They arrive early, sometimes as much as an hour before the first note is played.
Residents of Morningside House, a Leesburg assisted-living facility, come to the dining room and position their wheelchairs or claim seats in rows of chairs — just as they have nearly every Tuesday evening for 19 years. The folding doors at the front of the room are opened to reveal the activity room, which has been transformed into a stage. One by one, the musicians take their places.
Instead, the council voted Feb. 22 to uphold the Manassas Architectural Review Board’s ruling protecting the water tower. The council also authorized Mayor Harry J. “Hal” Parish II (R) to send a letter to state and federal agencies supporting a local preservation group’s efforts to have the structure listed on the National Register of Historic Places.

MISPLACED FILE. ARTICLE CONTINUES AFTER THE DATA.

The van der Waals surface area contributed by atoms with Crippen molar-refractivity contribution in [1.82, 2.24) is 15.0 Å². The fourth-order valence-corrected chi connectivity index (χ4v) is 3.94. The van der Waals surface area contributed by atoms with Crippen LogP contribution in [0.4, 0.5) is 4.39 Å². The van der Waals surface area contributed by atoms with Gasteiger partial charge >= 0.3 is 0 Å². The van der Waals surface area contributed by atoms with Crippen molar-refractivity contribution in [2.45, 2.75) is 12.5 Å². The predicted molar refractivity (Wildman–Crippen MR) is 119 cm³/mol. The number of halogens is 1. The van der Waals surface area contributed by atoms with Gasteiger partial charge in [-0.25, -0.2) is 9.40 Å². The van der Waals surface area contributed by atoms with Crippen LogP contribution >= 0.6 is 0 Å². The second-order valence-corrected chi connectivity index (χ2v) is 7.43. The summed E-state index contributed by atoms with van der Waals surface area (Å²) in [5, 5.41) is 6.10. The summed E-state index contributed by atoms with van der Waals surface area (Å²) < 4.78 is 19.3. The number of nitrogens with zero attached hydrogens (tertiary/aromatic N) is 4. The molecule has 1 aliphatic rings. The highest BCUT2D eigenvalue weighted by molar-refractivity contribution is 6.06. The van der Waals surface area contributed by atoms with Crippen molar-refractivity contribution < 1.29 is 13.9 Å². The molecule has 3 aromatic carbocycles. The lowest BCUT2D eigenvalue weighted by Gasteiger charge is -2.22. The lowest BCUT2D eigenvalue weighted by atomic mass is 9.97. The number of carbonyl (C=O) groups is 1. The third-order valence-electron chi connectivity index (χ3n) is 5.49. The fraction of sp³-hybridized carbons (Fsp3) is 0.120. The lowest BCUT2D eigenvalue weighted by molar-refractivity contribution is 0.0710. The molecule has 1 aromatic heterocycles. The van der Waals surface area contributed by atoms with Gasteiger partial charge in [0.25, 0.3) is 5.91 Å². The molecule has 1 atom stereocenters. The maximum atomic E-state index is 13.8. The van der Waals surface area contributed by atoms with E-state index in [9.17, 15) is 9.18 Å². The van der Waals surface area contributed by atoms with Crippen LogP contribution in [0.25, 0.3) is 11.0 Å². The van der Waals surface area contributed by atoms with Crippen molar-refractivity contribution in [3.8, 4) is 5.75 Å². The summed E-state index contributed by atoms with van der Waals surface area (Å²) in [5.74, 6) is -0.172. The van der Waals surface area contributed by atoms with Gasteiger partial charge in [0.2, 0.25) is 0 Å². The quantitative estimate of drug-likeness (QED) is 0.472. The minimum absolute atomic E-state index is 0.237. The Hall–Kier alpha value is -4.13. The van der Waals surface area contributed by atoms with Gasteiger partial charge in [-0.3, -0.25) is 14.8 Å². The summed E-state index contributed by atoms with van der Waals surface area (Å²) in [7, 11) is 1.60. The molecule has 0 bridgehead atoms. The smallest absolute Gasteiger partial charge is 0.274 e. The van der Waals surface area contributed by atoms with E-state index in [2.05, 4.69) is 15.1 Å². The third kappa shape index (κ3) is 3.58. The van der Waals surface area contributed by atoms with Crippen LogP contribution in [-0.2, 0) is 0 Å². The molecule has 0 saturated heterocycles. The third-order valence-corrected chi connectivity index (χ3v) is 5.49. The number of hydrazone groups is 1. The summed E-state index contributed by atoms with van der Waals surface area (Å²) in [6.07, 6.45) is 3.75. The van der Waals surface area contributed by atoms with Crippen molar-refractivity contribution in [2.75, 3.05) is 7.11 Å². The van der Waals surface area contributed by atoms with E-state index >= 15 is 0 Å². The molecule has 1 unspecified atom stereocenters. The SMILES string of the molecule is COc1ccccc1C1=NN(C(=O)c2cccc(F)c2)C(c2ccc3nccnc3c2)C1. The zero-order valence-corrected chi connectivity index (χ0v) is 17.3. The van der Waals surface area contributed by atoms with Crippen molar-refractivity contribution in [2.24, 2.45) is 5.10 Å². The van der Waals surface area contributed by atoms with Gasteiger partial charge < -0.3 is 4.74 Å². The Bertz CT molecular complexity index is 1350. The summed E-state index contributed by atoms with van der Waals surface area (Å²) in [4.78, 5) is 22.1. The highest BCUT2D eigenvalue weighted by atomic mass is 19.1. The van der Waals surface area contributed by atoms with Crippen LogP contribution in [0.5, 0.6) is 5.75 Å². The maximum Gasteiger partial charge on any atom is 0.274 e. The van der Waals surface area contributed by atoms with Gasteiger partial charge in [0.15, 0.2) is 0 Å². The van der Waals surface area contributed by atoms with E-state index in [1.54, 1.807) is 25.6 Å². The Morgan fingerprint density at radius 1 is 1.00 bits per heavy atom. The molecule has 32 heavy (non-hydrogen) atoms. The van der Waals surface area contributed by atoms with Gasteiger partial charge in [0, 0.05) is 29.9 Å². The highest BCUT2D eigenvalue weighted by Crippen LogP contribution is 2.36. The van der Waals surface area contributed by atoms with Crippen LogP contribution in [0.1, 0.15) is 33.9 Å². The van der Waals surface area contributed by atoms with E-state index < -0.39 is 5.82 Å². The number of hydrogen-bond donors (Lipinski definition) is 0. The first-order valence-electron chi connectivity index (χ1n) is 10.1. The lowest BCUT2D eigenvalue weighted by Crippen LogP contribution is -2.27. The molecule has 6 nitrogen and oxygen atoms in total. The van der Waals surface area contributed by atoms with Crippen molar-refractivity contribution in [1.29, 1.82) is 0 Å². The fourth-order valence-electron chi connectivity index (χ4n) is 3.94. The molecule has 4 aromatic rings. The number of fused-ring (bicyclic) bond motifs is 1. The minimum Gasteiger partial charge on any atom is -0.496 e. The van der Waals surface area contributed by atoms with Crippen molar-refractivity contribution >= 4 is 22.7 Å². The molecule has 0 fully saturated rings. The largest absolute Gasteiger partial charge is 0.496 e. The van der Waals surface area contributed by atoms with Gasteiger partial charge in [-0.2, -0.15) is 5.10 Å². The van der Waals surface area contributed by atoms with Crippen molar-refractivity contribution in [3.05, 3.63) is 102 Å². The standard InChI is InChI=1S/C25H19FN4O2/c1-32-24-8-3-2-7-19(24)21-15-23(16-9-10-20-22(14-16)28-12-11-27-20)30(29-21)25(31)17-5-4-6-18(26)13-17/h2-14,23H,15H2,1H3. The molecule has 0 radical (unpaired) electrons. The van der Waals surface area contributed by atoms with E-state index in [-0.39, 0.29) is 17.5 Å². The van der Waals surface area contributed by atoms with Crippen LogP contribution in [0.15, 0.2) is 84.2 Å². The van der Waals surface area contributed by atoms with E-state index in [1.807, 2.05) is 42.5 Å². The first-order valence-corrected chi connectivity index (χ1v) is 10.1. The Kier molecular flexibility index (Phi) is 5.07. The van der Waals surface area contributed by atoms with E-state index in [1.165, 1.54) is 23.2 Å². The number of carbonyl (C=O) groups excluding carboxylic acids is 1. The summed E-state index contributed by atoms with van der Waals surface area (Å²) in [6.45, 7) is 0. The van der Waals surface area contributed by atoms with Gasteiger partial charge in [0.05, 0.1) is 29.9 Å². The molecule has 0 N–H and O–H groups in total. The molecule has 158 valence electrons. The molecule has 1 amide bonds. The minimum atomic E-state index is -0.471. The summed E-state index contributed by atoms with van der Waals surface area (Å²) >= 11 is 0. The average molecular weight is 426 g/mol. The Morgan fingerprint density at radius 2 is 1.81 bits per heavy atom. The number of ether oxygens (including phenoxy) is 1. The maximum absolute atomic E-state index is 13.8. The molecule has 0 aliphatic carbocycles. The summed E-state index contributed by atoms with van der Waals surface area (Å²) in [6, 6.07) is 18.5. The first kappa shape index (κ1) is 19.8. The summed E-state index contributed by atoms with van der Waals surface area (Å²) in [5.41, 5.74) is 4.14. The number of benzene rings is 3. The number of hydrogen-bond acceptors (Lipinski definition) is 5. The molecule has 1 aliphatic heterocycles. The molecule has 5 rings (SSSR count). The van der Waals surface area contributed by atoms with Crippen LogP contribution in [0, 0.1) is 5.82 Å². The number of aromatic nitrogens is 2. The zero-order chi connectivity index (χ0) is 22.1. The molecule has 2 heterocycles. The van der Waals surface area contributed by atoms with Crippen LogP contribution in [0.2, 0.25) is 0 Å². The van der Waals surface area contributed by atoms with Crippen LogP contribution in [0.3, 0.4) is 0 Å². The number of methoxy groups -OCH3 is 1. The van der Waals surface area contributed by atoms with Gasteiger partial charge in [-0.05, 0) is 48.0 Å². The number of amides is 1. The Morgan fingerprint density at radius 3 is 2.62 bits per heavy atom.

A dozen students had crowded into a small conference room at Loudoun County High School in Leesburg last month to learn about Advanced Placement classes.
Unlike similar sessions — typically led by teachers or counselors — the seminar was conducted by four student leaders who, collectively, had taken nearly every AP test the school offers. They stood at the front of the darkened room, delivering a slide presentation and sharing their experiences with the underclassmen.
Marsha Martin will never forget the day she was released from a military correctional facility in 2011, after serving a 15-month sentence for theft. One thought kept running through her mind: “How do I start my life over?”
Despite two promotions in her first year, she was forced to resign, she said, because her felony record kept her from obtaining accreditation through an affiliate organization. She eventually returned to OAR to seek further help.